- PCHA Second All-Star Team – 1916–17, 1918–19 and 1919–20
- Podnieks, Andrew (2003). Players: the ultimate A-Z guide of everyone who has ever played in the NHL. Doubleday Canada. ISBN 0-385-25999-9.
- Holzman, Morey; Nieforth, Joseph (2002). Deceptions and doublecross : how the NHL conquered hockey. Dundurn Press. ISBN 1-55002-413-2.
- The hook check and the poke check despite being two different checks were quite similar in nature, and the two names were sometimes used interchangeably in contemporary newspaper reports.
- Name also spelled Sorel in newspaper reports.
- "Players on Stanley-Cup Winning Teams". Retrieved 2010-04-13.
- Weinreb, Michael (Mar 18, 2020). "When the Stanley Cup Final Was Canceled Because of a Pandemic". Smithsonian Magazine. Smithsonian Institution. Retrieved 2020-07-24.
- "Stanley Cup remains in Ottawa – Port Arthur beaten by 13 to 4" Ottawa Citizen. Mar. 17, 1911 (pg. 8). Retrieved 2020-07-24.
- "Walker not going east – Port Arthur Rover Declines Offer From Ottawa" Winnipeg Tribune. Dec. 9, 1911 (pg. 6). Retrieved 2020-07-23.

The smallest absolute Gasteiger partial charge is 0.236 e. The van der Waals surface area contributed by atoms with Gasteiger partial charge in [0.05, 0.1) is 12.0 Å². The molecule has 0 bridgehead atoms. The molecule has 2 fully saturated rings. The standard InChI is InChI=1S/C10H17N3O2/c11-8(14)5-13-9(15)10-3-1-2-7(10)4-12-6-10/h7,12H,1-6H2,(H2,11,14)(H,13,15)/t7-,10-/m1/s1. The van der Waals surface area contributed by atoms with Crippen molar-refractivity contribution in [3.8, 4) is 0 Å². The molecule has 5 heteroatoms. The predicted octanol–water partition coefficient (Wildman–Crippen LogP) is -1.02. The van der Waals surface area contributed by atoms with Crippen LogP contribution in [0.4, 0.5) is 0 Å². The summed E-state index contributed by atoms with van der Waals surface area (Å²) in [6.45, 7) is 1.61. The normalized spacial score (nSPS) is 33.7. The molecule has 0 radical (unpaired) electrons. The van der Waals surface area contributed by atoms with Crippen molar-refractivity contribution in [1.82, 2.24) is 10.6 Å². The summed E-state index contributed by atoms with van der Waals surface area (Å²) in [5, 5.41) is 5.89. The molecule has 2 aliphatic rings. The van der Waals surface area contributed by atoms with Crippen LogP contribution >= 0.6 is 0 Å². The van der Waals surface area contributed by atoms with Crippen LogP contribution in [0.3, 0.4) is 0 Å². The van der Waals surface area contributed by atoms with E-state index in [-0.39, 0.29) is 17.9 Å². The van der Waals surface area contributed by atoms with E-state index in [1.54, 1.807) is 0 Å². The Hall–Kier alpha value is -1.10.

- "Will not come east – Port Arthur club abandoned Stanley Cup trip" Ottawa Citizen. Mar. 6, 1912 (pg. 8). Retrieved 2020-08-05.
- "Moncton club steals Walker, Doherty and McGregor from Toronto teams" Ottawa Citizen. Dec. 27, 1912 (pg. 9). Retrieved 2020-07-24.
- Stanley Cup Annual Record 1914 nhl.com
- Holzman & Nieforth 2002, p. 88.
- Stanley Cup Annual Record 1917 nhl.com
- "Patricks may have two club series – Or May Suspend the Coast League For This Season" Ottawa Journal. Dec. 28, 1917 (pg. 10).
- Stanley Cup Annual Record 1920 nhl.com
- Stanley Cup Annual Record 1925 nhl.com
- Stanley Cup Annual Record 1926 nhl.com
- "Skippers Sheik Six" Oakland Tribune. Dec. 19, 1932 (pg. 13). Retrieved 2020-07-25.
- Jack Walker hhof.com
- "Port Arthur failed to lift the Stanley Cup – Improvement Will Come" Ottawa Journal. Mar. 17, 1911 (pg. 4). Retrieved 2020-07-24.
- "Walker starred on line" Ottawa Citizen. Mar. 17, 1911 (pg. 8). Retrieved 2020-07-24.
- Biography hhof.com
- Podnieks, Andrew (2003)
- "'The Old Master' Sets Things Straight" Westwick, Bill. Ottawa Journal. Dec. 21, 1960 (pg. 13). Retrieved 2020-07-23.
- "Mets All But Blank Frenchmen in Second Game of Series – P.C.H.A. Champions Win Six-Man Go With Hook-Check – Poor Pitre" Brougham, Royal. Vancouver Sun. Mar. 21, 1917 (pg. 6). Retrieved 2020-07-23.
- "Frank Nighbor member of the aviation corps" Calgary Herald. Oct. 27, 1917 (pg. 20). Retrieved 2020-07-23.
- "Sorel touted inventor of the "poke-check"" Victoria Daily Times. Dec. 31, 1914 (pg. 11). Retrieved 2020-07-28.
- "Jack Walker out of tonight's game – Seattle Star in Hospital Suffering from Blood-poisoning" Daily Province. Feb. 18, 1922 (pg. 18). Retrieved 2020-07-23.
- "Lester Patrick’s 50 Years on Ice – Part Two – Poor Kids Are the Best" Maclean's. Hutchison, Bruce. March 15, 1950 (pg. 55).